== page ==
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Northern Panhandle Head Start

Serving Pregnant Women & Families With Children, Birth to Five Years Old in Hancock, Brooke, Ohio, Marshall & Wetzel Counties of West Virginia.


Nutrition - Understanding the Importance of Purple

Growing up did you ever think that the colors of the rainbow could have healthful benefits?  In fact, studies have shown that the more color we put in our diet by consuming different fruits and veggies, the greater our chances are of fighting off certain diseases, namely certain types of cancers.  The colors of fruits and vegetables out there literally provide us with a cornucopia of vitamins and nutrients as well as anti-oxidants, so what’s not to like about that rainbow?

With this is mind during the month of March and celebrating National Nutrition Month, I armed myself with information specifically on purple fruits and veggies to share with our Head Start Families in the hopes of stirring some interest in this overlooked “super-food” category.  I say this because what could be a better way to “Get Your Plate in Shape,” which was the theme for the month, as 93% of individuals do not even consume the color purple!  However the benefits of reduced risk of heart disease, diabetes and metabolic syndrome (precursor to type 2 diabetes) might give this color a head start over their red, green or yellow counterparts.   I spoke at a few parent meetings touting the benefits of consuming purple and how simple it is to grow these overlooked fruits and veggies.  I even did a comparison shopping basket to prove that you could buy the color purple cost effectively to feed your family for a week!

The end result was that a teacher and her class opted to plant a “purple garden” at the Orchard Park Centerwith the hopes of sampling some of their homegrown goodies.  We carefully planted the seeds in pop bottle planters against the playground wall in the spring and lovingly watered and watched for signs of life.  As the beans, corn and lettuce began to sprout there was much discussion over the fact that the plants were actually green and how the end product could possibly be purple.  Meanwhile the plants continued to grow in their small homes till it was time to transplant them to an in-ground location on the Early Head Start side of our facility. The older children were out for the summer and this gave the little ones a unique opportunity to participate in the gardening process.  The end result was the three years olds in OP C classroom could pick the purple lettuce when it was ready to be harvested and then washed, dried, and pulled it apart into bite sized pieces for individual salads.  Each child was then given a bowl and their choice of dressing.  We talked about the growing process, what it looked like, what it smelled like, and what it would taste like.  Then one by one the children began sampling their salads, some of them digging in with gusto, others following the leader and some just liking the dressing from the leaves.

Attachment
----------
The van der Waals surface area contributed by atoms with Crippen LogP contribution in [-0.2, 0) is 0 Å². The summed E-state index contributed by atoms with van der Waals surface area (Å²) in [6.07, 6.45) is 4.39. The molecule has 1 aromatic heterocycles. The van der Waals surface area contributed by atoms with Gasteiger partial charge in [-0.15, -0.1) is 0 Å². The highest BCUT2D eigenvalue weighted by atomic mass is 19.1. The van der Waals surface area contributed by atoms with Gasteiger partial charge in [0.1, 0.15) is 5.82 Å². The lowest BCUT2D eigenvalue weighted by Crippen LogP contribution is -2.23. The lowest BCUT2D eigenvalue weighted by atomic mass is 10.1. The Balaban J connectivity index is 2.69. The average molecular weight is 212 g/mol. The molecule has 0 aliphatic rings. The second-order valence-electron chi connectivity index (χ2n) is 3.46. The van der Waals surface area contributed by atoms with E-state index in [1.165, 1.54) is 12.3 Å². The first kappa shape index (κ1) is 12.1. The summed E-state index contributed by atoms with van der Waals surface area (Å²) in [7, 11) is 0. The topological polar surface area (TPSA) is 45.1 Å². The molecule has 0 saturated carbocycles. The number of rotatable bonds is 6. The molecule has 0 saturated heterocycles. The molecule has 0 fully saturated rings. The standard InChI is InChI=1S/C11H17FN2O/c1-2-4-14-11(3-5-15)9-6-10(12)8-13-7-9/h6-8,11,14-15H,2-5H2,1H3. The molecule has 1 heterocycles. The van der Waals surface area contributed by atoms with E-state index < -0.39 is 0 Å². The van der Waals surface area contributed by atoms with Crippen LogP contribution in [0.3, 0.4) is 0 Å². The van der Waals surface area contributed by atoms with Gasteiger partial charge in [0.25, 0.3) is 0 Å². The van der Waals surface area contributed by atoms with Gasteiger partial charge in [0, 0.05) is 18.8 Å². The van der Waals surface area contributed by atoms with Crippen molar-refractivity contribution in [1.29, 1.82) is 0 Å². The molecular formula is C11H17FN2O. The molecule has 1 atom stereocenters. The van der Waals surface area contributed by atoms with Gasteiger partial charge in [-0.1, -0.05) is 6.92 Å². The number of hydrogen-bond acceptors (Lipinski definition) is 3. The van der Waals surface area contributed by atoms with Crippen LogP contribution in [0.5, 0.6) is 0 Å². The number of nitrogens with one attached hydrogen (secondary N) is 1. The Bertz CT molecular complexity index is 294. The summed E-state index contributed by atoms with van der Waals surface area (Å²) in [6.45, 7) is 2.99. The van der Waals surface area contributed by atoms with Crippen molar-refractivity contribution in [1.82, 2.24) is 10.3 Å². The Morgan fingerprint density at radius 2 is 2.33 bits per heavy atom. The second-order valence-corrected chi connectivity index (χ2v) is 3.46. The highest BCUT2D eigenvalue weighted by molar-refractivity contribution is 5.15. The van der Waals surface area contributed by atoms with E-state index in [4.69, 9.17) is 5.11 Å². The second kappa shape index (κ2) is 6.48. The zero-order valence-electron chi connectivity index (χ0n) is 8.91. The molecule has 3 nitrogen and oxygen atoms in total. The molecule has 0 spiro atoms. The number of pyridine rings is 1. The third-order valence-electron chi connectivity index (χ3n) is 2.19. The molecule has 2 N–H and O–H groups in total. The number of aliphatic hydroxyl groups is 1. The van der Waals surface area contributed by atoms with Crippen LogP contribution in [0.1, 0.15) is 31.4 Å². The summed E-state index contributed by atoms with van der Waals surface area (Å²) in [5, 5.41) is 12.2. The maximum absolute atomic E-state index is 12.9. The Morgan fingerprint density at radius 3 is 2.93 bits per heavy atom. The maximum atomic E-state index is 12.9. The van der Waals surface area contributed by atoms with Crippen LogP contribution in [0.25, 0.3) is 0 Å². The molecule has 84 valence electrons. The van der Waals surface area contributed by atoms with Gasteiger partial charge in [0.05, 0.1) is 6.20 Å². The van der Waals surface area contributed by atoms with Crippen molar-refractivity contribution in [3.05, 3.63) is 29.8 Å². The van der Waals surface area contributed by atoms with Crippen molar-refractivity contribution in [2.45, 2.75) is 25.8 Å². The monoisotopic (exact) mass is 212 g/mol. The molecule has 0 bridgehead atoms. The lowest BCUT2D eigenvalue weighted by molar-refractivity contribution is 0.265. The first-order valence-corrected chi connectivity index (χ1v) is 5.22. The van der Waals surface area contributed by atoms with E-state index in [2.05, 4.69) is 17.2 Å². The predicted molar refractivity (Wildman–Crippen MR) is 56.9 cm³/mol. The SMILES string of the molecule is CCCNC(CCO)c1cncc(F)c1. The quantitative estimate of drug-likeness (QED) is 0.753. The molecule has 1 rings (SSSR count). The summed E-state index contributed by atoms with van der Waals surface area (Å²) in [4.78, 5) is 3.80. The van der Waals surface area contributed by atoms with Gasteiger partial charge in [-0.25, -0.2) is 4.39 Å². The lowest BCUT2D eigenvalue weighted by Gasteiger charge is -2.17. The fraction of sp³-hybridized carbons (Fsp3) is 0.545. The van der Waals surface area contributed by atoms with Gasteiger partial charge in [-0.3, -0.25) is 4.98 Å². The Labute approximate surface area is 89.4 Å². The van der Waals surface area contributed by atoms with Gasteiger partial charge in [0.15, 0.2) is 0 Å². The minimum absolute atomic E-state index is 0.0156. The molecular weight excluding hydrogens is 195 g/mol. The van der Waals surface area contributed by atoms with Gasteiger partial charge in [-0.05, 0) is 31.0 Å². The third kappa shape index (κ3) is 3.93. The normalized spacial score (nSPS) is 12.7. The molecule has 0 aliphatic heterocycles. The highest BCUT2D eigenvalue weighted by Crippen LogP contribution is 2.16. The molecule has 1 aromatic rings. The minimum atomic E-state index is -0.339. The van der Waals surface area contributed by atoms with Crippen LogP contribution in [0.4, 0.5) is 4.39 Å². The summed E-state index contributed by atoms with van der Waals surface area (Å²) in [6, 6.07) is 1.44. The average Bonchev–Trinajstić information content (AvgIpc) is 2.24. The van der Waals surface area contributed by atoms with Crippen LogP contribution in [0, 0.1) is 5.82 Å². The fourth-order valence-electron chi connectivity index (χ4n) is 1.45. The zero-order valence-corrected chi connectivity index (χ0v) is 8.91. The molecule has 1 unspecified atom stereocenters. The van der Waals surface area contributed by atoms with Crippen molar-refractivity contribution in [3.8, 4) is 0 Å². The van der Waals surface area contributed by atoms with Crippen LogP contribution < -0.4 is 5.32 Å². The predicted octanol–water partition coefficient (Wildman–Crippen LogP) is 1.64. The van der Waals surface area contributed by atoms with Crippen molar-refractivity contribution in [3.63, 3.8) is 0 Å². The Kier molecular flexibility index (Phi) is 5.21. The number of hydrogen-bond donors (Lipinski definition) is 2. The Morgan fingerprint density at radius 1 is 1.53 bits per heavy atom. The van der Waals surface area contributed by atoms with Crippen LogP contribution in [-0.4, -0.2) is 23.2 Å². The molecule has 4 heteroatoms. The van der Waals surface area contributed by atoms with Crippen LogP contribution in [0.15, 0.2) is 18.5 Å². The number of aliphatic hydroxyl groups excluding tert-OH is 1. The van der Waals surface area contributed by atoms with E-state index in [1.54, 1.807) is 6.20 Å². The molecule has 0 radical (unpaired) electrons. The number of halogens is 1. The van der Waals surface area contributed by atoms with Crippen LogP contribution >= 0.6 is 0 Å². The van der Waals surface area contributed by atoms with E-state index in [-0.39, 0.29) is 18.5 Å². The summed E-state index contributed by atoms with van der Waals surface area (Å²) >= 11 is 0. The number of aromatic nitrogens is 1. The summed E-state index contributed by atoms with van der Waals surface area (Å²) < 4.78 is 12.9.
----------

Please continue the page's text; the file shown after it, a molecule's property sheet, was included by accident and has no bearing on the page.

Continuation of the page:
Overall the experience was exactly what we hoped it would be, a positive experience tied to exposure with a new food from garden to table and all with the children participating in every step of the process!   Click here to view this adventure in story format.  Each child received a copy of the print "OP C and the Tale of the Purple Lettuce".

For more information on the benefits of purple fruits and veggies, please visit,, or     

To learn more about this fun activity, please contact Laura Weigel, Health/Nutrition Specialist, 304.233.3290 or via email at



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